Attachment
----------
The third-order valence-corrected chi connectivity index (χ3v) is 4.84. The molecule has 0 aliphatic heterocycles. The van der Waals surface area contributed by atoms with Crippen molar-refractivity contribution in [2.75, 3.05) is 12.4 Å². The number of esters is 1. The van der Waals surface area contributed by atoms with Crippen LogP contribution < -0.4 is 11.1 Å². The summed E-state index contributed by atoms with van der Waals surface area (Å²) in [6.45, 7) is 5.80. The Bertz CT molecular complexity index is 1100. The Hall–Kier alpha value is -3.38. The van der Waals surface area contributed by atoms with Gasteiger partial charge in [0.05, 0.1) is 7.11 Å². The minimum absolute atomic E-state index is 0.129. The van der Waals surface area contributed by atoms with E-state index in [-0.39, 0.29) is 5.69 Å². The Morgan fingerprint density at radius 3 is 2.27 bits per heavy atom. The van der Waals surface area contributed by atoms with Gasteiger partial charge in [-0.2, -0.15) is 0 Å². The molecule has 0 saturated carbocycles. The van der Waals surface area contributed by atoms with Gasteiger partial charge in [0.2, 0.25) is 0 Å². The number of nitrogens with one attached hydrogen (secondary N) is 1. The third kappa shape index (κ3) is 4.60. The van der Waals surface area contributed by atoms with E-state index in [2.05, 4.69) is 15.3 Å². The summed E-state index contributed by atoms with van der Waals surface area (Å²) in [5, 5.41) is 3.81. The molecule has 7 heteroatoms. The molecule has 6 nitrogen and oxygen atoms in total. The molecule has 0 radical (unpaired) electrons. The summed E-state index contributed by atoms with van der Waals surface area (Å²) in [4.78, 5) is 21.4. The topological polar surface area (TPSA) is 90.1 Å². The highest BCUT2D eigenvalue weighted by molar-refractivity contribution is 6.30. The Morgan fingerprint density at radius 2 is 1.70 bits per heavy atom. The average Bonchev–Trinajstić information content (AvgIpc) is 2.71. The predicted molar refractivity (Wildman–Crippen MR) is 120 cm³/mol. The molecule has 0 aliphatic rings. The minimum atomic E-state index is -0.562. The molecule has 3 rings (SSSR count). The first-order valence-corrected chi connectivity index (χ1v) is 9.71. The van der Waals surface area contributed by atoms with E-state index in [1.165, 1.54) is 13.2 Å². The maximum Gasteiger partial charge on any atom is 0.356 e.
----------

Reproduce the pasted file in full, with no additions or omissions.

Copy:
The third-order valence-corrected chi connectivity index (χ3v) is 4.84. The molecule has 0 aliphatic heterocycles. The van der Waals surface area contributed by atoms with Crippen molar-refractivity contribution in [2.75, 3.05) is 12.4 Å². The number of esters is 1. The van der Waals surface area contributed by atoms with Crippen LogP contribution < -0.4 is 11.1 Å². The summed E-state index contributed by atoms with van der Waals surface area (Å²) in [6.45, 7) is 5.80. The Bertz CT molecular complexity index is 1100. The Hall–Kier alpha value is -3.38. The van der Waals surface area contributed by atoms with Gasteiger partial charge in [0.05, 0.1) is 7.11 Å². The minimum absolute atomic E-state index is 0.129. The van der Waals surface area contributed by atoms with E-state index in [-0.39, 0.29) is 5.69 Å². The Morgan fingerprint density at radius 3 is 2.27 bits per heavy atom. The van der Waals surface area contributed by atoms with Gasteiger partial charge in [-0.2, -0.15) is 0 Å². The molecule has 0 saturated carbocycles. The van der Waals surface area contributed by atoms with Gasteiger partial charge in [0.2, 0.25) is 0 Å². The number of nitrogens with one attached hydrogen (secondary N) is 1. The third kappa shape index (κ3) is 4.60. The van der Waals surface area contributed by atoms with E-state index in [2.05, 4.69) is 15.3 Å². The summed E-state index contributed by atoms with van der Waals surface area (Å²) in [5, 5.41) is 3.81. The molecule has 7 heteroatoms. The molecule has 6 nitrogen and oxygen atoms in total. The molecule has 0 radical (unpaired) electrons. The summed E-state index contributed by atoms with van der Waals surface area (Å²) in [4.78, 5) is 21.4. The topological polar surface area (TPSA) is 90.1 Å². The highest BCUT2D eigenvalue weighted by molar-refractivity contribution is 6.30. The Morgan fingerprint density at radius 2 is 1.70 bits per heavy atom. The average Bonchev–Trinajstić information content (AvgIpc) is 2.71. The predicted molar refractivity (Wildman–Crippen MR) is 120 cm³/mol. The molecule has 0 aliphatic rings. The minimum atomic E-state index is -0.562. The molecule has 3 rings (SSSR count). The first-order valence-corrected chi connectivity index (χ1v) is 9.71. The van der Waals surface area contributed by atoms with E-state index in [1.165, 1.54) is 13.2 Å². The maximum Gasteiger partial charge on any atom is 0.356 e.